For more information about the rich history of Ucluelet and a virtual tour through history, visit:

Ucluelet | On This Spot and Home

Ucluelet and Area Historical Society

The History Of Ucluelet | People of the Safe Harbour (

Ucluelet, on the west coast of Vancouver Island, is known for many things, but surfing hasn’t always been at the top of the list. This oversight, once a well-kept secret among locals, is now being brought to light.

Meet David Schiaffino – the 2019, 2021, and 2023 Longboard Champion of Canada. Not only is he a longboard enthusiast, but he also owns Ukee Poke and West Coast Shapes Ukee. He is a well-respected local who knows great longboard waves. With a vision of bringing people together through friendly competition, building community, and shining a spotlight on surfing in Ucluelet, his hard work and dreaming have paved the way for the first-ever Vancouver Island Longboard Surf Contest. This inaugural 3-day event marks just the beginning; the hope is to build a world-class surf event and add more competition days with top athletes in longboarding.

“The goal is to bring people together, create a buzz around longboarding, and showcase all that longboarding has to offer in this amazing place we call home.”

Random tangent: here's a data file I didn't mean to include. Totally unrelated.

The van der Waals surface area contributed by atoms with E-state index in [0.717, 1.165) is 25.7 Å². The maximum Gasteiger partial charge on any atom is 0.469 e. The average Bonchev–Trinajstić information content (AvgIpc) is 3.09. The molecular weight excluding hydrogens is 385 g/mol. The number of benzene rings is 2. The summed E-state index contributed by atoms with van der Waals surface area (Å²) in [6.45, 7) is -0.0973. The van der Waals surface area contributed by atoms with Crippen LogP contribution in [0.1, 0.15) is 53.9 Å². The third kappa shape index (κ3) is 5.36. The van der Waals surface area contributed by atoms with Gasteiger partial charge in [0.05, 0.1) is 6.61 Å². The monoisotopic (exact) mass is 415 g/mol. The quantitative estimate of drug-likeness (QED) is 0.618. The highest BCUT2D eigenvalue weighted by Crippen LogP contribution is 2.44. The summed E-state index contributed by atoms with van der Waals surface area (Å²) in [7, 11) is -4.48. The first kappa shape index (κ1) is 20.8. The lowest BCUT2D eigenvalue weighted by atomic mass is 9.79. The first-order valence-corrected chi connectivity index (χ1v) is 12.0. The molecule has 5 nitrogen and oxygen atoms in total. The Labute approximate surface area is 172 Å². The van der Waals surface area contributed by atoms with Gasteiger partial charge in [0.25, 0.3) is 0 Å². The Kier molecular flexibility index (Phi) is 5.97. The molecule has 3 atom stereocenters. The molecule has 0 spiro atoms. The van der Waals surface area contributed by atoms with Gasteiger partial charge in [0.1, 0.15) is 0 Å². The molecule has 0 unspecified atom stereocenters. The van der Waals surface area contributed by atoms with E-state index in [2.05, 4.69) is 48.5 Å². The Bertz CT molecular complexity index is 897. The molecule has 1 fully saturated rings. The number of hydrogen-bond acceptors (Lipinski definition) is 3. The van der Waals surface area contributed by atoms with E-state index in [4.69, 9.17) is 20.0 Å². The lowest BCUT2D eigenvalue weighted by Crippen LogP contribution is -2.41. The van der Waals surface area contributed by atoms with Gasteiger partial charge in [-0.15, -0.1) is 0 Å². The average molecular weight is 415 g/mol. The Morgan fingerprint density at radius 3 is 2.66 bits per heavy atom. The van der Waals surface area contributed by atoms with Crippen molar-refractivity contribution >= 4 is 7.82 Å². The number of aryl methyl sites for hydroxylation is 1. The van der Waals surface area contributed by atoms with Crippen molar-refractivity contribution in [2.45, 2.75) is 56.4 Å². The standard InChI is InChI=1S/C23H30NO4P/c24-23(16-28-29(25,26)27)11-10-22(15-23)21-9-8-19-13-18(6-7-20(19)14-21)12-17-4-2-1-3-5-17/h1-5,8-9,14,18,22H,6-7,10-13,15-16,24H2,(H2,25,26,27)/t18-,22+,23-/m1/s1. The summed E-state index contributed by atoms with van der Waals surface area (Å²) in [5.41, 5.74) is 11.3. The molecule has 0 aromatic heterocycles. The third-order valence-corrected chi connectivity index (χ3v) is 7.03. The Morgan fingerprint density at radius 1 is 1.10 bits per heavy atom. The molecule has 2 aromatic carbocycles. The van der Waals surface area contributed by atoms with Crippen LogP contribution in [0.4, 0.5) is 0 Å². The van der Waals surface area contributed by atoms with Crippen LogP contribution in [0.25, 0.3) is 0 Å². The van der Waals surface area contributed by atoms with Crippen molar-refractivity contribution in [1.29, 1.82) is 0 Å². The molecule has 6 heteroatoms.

–David Schiaffino

Let’s set the stage: the event will take place at Wickaninnish Beach, which sits humbly on the traditional territory of the Yuułuʔiłʔatḥ people and stretches as far as the eye can see. Named after Chief Wickanninnish, who ruled the Clayoquot Sound in the 1700’s, the beach resides within the Pacific Rim National Park Reserve. Roughly a 15-minute drive from Ucluelet, “Wick” beach is considered Ucluelet’s local break due to its proximity to town. Known for its playful sand dunes, expansive shoreline, shorebirds, and sometimes strong rip tides, it once housed the renowned Wickaninnish Inn, now the Kwisitis Visitor Centre (temporarily closed). Spring and Summer bring vacationers and locals out in droves to embrace the sunshine, soft sand, and of course, the ocean.